It should also be noted that §3 allowed for violators to be “bailed in” through court orders that required future compliance and supervision. Thus, the bailout provision was not static. Other jurisdictions could be added if courts found the need to do so and covered jurisdictions could be relieved of their obligations if they showed a history of compliance.
Much has been written about the Shelby County decision and it has been excoriated by writers far more capable than I, including Justice Ginsberg in her dissent, so I will be relatively brief in explaining Justice Roberts’s majority opinion. The decision found only §4(b) unconstitutional. That is, it determined that so much progress had been made since its earliest versions 35 that the formula for deciding which jurisdictions should be covered was outdated and could not be sustained. All Justice Roberts required, therefore, was for Congress to agree upon a new formula, one which would pass constitutional muster, as if that could possibly happen in the current toxic environment.
Roberts noted that, in covered jurisdictions, “turnout and registration rates now approach parity. Blatantly discriminatory evasions of federal decrees are rare. And minority candidates hold office at unprecedented levels.” 36 He went on to note that the gaps between black and white voter registration levels in Alabama, Georgia, Louisiana, Mississippi, South Carolina and Virginia had shrunk substantially. 37 Clever politician that he is, Roberts came to praise the VRA while burying it. 38
Indeed, the accomplishments of the VRA, those noted by Roberts and many others, are indisputable. Gains made since 1965 are enormous; the ground has shifted and the landscape has altered. Yet, as the old saying goes, everything has changed and nothing has changed. Instead of poll taxes, we now have voter ID laws that overwhelmingly burden the poor, the elderly and disabled and most disproportionately impact people of color. Instead of literacy tests, many states have felon disenfranchisement so, not only are African-Americans incarcerated at an unprecedented rate, they are often deprived, even after release, of their fundamental human right to vote. 39
And what has the ballot won for the mass of African-Americans who, again disproportionately, remain mired in poverty, who have been unable to accumulate wealth? The vaunted “American dream” is more and more out of reach for the vast bulk of Americans of any ethnicity. It is, for the over – whelming majority of African-Americans so far out of reach it is no longer even a pipe dream.
As if voter ID and felon disenfranchisement were not enough, old, rich, white men can always turn to gerrymandering. Drawing of odd-shaped voting districts is only illegal if it is done along racial lines. There is nothing as yet to prevent politicians from drawing such lines for political advantage. If it is merely coincidental that elected African-American officials find themselves in a, for now, apparently permanent minority, who are they to complain? The unfortunate fact that their votes in legislatures may be consigned to irrelevance is a happenstance of history, not a violation of their rights. After all, they were elected.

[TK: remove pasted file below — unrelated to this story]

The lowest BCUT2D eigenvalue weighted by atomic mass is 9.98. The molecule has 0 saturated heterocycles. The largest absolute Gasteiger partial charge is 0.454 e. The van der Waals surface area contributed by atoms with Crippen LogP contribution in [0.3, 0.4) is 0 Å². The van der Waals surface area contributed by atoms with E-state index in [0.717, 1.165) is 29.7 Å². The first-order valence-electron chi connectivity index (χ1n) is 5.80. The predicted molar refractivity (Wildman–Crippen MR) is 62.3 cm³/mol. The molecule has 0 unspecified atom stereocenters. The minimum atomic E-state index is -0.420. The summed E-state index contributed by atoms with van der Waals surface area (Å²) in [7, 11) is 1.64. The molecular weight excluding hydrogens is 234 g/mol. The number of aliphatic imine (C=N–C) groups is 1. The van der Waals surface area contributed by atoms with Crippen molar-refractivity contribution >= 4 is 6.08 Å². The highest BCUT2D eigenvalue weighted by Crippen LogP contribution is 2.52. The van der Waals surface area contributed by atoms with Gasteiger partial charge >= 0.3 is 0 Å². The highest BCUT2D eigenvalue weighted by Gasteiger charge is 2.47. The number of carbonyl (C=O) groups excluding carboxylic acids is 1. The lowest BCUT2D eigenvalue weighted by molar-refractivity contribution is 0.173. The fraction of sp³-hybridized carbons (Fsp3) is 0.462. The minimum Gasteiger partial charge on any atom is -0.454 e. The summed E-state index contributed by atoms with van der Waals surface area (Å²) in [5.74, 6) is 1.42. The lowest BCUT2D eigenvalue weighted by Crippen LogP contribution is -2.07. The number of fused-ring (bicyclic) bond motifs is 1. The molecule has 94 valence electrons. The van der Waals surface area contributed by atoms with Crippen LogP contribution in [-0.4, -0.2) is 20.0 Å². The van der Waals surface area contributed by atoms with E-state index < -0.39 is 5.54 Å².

What then does democracy look like?
Democracy can take many forms. Perhaps the purest form of democracy is reflected in small towns where the entire populace meets to make decisions. Obviously, that is less practical with larger populations where representative democracy prevails, in which people can elect people to make decisions. 40 And representative democracy itself takes different forms. There is the parliamentary system where members are elected by district and the parliament chooses its leaders from among those. There is a system in which there is also an elected president, chosen by a vote of the entire population. Within these forms are any number of variations. What is essential, under the UDHR and the ICCPR is that, in one way or another, everyone can participate in government “directly or through freely chosen representatives” and can “vote and to be elected at genuine periodic elections . . . by universal and equal suffrage and . . . by secret ballot.” 41
We are often told that Greece is the cradle of democracy because everyone there participated in its governing decisions. That may have come as news to the slaves in Athens, but all citizens did have a voice. Similarly, as is well known, voting in our American “democracy” was at first limited to white male property owners and, as noted, even they did not vote for that many positions. In fact, the Constitution, so worshiped by so many on both the left and right as the foundation that makes the United States the most important bastion of democracy in this troubled world, says little about voting, mentioning it five times, mostly in amendments, as has been discussed infra . 42
But let us look for a moment at the electoral college which still selects the president. Even though today there is presumably universal suffrage to vote for electors, 43 the practical effect of our system of selecting a president, where all a state’s electors are obligated to vote for a particular candidate, is that there are relatively few “battleground” states where one’s vote really matters.